\begin{eqnarray*} f(z_{i+1})-f(z_i)\leq \varepsilon_i \rho(z_i,z_{i+1}),i=1,\dots,s, \varepsilon_i\in \{-1,+1\}, \end{eqnarray*} (as usual, agree that $z_{s+1}=z_1$). Such a function exists if and only if $\sum \varepsilon_i \rho(z_i,z_{i+1})\geq 0$. Let $A$ be a set of indices $i$ for which $\varepsilon_i=-1$, $B$ be a set of other indices. Then $(z_i,z_{i+1})\in E$ for $i\in A$. Let $w(i)$, for $i\in A$, denote the (first) index preceding $i$ in a cycle such that $w(i)\in A$. Function $w$ is a cyclic permutation of $A$. Condition (iv) yields that

\begin{eqnarray*} \sum_{i\in A} \rho(z_i,z_{i+1})\leqslant \sum_{i\in A} \rho(z_i,z_{w(i)+1})\leqslant \sum_{i\in B} \rho(z_i,z_{i+1}). \end{eqnarray*} (The last inequality follows from several triangle inequalities which are summed up.). This is what we need.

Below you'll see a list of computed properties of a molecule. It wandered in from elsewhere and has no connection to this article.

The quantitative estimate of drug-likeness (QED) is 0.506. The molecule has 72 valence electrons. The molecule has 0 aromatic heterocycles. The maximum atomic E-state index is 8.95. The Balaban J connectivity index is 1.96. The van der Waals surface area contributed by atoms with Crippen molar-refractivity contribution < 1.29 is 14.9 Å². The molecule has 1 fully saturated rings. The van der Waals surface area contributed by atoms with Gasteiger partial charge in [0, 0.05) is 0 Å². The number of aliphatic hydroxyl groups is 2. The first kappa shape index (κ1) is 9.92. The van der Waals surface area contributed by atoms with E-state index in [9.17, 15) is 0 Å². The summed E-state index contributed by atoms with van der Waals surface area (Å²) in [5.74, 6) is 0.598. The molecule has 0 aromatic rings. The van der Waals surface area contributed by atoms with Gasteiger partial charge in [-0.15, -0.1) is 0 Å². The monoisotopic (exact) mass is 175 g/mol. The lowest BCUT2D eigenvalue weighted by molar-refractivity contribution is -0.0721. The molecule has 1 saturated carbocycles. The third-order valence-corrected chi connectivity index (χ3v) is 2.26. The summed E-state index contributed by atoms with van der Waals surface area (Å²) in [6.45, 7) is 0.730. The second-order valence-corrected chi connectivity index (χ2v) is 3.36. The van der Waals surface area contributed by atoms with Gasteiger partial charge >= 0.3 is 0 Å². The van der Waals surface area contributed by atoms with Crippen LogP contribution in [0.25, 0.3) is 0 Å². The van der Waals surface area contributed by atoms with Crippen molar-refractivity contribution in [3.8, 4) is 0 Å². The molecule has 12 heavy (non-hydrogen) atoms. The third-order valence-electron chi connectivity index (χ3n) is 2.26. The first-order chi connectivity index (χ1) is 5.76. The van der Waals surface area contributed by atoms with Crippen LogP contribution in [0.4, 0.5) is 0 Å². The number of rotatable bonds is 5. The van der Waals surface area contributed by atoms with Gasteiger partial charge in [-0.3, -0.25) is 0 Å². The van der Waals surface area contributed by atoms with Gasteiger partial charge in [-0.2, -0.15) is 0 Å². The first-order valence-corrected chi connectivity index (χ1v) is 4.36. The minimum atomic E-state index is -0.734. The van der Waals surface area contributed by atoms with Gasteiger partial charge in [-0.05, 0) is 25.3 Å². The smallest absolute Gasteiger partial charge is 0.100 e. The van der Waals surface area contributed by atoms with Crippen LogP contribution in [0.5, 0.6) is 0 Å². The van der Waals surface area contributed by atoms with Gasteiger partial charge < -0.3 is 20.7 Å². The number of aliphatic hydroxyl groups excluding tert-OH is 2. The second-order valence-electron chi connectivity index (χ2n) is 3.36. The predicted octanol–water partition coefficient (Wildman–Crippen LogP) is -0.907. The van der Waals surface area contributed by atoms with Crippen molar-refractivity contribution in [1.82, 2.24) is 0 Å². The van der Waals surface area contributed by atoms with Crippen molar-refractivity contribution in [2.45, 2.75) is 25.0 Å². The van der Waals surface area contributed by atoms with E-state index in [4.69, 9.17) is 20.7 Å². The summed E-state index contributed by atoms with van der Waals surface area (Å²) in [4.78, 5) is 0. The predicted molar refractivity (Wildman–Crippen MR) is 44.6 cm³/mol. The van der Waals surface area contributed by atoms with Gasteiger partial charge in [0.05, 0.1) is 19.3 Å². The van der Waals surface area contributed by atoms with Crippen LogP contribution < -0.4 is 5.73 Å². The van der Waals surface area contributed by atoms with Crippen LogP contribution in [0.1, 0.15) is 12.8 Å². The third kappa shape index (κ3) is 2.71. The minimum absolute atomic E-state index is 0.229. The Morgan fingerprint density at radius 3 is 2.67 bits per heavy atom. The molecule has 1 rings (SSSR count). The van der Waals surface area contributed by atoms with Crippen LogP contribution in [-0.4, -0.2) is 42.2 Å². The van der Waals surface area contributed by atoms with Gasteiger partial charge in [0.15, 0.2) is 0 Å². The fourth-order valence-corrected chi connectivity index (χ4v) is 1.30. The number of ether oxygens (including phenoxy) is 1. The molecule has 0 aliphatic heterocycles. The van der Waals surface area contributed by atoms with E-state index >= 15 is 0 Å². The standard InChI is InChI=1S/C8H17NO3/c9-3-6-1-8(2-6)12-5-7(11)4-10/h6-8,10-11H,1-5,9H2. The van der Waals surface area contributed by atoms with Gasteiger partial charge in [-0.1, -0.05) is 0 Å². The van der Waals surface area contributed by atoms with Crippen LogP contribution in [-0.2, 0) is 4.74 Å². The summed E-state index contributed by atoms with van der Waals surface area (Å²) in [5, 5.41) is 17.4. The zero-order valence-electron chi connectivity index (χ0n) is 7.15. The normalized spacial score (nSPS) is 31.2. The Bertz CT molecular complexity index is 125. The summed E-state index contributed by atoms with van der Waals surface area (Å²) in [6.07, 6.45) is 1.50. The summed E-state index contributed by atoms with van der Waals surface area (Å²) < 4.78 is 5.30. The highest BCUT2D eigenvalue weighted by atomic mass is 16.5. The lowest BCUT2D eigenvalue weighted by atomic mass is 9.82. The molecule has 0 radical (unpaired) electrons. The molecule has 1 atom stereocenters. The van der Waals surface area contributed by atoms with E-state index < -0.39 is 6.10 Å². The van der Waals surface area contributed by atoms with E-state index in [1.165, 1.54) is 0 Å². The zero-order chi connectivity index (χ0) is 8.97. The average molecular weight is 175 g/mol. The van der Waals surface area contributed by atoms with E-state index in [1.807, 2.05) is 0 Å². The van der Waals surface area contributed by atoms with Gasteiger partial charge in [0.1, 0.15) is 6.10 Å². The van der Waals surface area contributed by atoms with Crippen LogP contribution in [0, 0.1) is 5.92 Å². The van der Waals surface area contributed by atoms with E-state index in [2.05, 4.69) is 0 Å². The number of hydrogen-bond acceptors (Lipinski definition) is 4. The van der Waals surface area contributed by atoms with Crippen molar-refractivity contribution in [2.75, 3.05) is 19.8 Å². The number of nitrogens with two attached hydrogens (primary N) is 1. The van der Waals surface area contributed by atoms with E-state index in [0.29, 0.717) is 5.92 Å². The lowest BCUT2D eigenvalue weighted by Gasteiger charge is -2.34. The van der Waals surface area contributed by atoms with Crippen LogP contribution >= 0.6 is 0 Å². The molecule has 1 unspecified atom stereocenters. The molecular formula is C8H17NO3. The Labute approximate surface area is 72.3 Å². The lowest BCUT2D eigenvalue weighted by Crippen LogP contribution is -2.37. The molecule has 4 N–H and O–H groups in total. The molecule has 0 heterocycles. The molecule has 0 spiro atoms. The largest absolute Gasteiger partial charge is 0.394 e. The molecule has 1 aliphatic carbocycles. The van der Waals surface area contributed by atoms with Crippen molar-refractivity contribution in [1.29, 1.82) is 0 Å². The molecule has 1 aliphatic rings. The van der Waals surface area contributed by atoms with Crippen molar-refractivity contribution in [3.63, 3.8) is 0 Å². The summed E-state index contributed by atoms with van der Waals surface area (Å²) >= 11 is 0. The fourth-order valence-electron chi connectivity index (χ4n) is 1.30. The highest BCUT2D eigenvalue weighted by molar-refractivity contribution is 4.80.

###### Corollary 1.
1. 1. All signed measures $e_{x,y}$ lie on the boundary of the polytope $\KR(X)$.
2. 2. If a graph $G(\alpha)$ contains edges $(x,y)$, $(y,z)$, then $\rho(x,z)=\rho(x,y)+\rho(y,z)$. In particular, if $\rho$ is a strong metric, then for any vertex of the graph $G(\alpha)$ either indegree or outdegree equals 0. In this case all signed measures $e_{x,y}$ are vertices of the polytope $\KR(X)$.
3. 3. A strong metric $\rho$ is generic if and only if $\tilde{D}(\alpha)$ is a forest for any face $\alpha$ of the polytope $\KR(X)$.
4. 4. Assume that a metric $\rho$ is strict and for all mutually distinct points $x_1,\dots,x_k,y_1, { }\dots,y_k$, $y_{k+1}=x_1$, inequality \begin{eqnarray*} \sum \rho(x_i,y_i)\ne \sum \rho(x_i,y_{i+1}), \end{eqnarray*} takes place. Then the metric $\rho$ is generic.

###### Proof.
1. 1. Graph with one edge satisfies (iv).